Glacier mice in Iceland — Ruth Mottram
In 2006, while hiking around the Root Glacier in Alaska to set up scientific instruments, researcher Tim Bartholomaus encountered something unexpected…
Scattered across the glacier were balls of moss. “They’re not attached to anything and they’re just resting there on ice,” he says. “They’re bright green in a world of white.”…
…In the journal Polar Biology, they report that the balls can persist for years and move around in a coordinated, herdlike fashion that the researchers can not yet explain.
“The whole colony of moss balls, this whole grouping, moves at about the same speeds and in the same directions,” Bartholomaus says. “Those speeds and directions can change over the course of weeks.”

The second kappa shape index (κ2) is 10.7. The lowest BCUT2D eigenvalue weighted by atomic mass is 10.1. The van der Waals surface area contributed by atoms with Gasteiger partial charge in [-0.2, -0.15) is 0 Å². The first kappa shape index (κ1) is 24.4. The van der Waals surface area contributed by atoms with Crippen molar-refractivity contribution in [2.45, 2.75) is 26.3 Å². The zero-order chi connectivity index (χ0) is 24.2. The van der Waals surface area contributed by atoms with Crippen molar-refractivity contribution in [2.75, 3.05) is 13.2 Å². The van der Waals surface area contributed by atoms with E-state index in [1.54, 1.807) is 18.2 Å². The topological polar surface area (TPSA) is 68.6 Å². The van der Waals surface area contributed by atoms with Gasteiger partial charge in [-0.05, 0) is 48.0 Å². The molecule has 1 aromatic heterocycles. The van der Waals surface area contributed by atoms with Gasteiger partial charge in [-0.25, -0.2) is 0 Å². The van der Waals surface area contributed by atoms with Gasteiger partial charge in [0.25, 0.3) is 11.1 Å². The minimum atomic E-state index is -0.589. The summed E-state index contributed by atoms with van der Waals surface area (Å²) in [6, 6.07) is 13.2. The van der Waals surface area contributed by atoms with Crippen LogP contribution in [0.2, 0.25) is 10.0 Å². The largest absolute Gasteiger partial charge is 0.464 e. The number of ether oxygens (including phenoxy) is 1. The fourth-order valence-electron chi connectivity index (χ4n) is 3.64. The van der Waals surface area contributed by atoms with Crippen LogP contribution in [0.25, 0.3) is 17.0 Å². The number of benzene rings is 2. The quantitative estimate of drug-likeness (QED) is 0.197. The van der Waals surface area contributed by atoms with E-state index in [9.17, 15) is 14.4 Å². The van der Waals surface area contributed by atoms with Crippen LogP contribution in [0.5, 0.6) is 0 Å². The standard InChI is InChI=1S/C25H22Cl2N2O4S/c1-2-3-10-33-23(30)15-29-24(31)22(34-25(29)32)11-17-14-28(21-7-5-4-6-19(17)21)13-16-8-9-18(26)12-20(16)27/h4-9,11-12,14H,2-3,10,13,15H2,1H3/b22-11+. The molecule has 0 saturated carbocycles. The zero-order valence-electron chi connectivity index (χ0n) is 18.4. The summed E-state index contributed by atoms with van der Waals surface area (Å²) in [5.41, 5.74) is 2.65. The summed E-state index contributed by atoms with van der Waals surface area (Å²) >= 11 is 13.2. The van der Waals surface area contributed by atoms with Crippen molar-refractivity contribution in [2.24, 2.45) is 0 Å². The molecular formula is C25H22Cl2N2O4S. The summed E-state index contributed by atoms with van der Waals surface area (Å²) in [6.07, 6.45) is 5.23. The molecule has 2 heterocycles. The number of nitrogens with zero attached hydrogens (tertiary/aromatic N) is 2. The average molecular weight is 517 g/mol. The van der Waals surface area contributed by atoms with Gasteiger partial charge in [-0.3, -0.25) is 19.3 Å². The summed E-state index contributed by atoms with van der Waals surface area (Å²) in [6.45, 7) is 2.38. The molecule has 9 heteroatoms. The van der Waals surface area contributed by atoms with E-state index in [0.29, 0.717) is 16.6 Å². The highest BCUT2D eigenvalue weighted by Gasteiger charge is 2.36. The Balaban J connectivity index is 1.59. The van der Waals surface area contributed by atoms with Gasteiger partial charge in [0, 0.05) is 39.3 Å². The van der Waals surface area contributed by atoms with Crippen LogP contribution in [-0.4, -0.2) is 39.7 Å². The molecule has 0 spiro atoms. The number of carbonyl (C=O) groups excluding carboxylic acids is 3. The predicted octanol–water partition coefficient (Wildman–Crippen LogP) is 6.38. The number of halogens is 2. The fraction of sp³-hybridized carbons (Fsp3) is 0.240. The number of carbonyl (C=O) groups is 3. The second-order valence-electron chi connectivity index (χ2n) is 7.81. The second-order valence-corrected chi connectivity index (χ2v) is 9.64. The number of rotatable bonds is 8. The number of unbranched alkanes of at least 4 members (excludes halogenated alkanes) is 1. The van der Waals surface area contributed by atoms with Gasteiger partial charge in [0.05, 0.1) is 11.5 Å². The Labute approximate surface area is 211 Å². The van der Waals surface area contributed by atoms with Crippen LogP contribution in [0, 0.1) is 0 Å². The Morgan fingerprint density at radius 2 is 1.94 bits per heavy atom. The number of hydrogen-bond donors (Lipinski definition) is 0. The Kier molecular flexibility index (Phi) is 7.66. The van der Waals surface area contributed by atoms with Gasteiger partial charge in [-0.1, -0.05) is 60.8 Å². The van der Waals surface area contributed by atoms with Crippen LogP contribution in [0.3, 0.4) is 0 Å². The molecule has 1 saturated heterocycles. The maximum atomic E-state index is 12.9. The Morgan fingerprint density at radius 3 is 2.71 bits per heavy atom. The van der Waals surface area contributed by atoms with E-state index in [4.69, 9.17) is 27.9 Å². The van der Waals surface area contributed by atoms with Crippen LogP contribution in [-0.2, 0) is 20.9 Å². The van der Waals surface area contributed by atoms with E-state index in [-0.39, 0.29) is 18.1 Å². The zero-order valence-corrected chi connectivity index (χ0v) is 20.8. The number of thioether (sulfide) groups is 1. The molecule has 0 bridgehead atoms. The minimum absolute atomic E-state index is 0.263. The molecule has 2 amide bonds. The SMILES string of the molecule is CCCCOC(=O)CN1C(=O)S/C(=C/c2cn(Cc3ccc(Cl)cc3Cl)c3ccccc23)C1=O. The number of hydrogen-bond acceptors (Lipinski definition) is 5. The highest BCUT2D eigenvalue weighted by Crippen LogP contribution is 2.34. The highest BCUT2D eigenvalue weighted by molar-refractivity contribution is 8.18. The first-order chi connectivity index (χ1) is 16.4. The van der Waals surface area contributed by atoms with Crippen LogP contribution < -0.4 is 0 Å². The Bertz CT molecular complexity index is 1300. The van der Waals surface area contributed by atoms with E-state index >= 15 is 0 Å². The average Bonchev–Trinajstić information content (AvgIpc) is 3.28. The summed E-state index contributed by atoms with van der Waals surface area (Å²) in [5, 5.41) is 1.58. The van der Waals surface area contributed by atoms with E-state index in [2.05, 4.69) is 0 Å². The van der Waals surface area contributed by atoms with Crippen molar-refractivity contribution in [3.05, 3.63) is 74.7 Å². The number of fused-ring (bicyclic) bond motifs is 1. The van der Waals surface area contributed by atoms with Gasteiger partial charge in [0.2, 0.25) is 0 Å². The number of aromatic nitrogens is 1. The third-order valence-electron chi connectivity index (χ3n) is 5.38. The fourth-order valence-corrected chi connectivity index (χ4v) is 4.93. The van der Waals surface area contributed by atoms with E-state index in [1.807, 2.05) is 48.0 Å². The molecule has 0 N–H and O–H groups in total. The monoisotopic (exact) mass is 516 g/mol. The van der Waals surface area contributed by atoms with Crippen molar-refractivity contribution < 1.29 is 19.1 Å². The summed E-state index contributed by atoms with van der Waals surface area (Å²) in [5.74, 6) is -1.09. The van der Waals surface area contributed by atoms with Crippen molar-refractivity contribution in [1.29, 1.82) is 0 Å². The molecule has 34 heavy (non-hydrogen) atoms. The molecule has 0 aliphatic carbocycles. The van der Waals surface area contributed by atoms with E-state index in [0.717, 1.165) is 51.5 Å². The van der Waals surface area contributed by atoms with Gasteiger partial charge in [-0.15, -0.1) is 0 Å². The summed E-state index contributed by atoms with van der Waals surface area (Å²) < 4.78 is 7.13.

Similar “mice” are found on many glaciers around the world. And the whole picture, a complete understanding of how these “herds” move in unison, hasn’t yet been proven. They are being tagged – and tracked. They change direction sometimes. There are individual “mice” scientists have watched for years. RTFA. Stay in touch. The suspense is unbearable!
One thought on “Fuzzy green “glacier mice””
This is really cool! Thanks for enlightening me. Greetings from London.